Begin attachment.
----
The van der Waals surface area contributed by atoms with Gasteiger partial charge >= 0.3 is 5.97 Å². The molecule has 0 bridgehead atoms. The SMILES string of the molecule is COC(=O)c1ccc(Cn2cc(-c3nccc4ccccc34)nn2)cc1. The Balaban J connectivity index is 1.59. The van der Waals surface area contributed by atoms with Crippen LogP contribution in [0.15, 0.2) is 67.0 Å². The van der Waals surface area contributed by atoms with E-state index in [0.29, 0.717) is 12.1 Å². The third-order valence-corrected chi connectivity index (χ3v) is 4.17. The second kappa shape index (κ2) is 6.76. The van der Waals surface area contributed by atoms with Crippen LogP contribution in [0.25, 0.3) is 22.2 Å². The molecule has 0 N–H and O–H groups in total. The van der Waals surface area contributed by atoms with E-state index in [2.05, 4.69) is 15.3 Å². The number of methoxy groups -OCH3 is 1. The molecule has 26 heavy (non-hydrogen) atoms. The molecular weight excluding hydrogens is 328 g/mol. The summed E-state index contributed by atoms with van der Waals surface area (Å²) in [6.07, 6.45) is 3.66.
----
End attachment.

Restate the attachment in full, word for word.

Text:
The van der Waals surface area contributed by atoms with Gasteiger partial charge >= 0.3 is 5.97 Å². The molecule has 0 bridgehead atoms. The SMILES string of the molecule is COC(=O)c1ccc(Cn2cc(-c3nccc4ccccc34)nn2)cc1. The Balaban J connectivity index is 1.59. The van der Waals surface area contributed by atoms with Crippen LogP contribution in [0.15, 0.2) is 67.0 Å². The van der Waals surface area contributed by atoms with E-state index in [0.29, 0.717) is 12.1 Å². The third-order valence-corrected chi connectivity index (χ3v) is 4.17. The second kappa shape index (κ2) is 6.76. The van der Waals surface area contributed by atoms with Crippen LogP contribution in [0.25, 0.3) is 22.2 Å². The molecule has 0 N–H and O–H groups in total. The van der Waals surface area contributed by atoms with E-state index in [2.05, 4.69) is 15.3 Å². The number of methoxy groups -OCH3 is 1. The molecule has 26 heavy (non-hydrogen) atoms. The molecular weight excluding hydrogens is 328 g/mol. The summed E-state index contributed by atoms with van der Waals surface area (Å²) in [6.07, 6.45) is 3.66.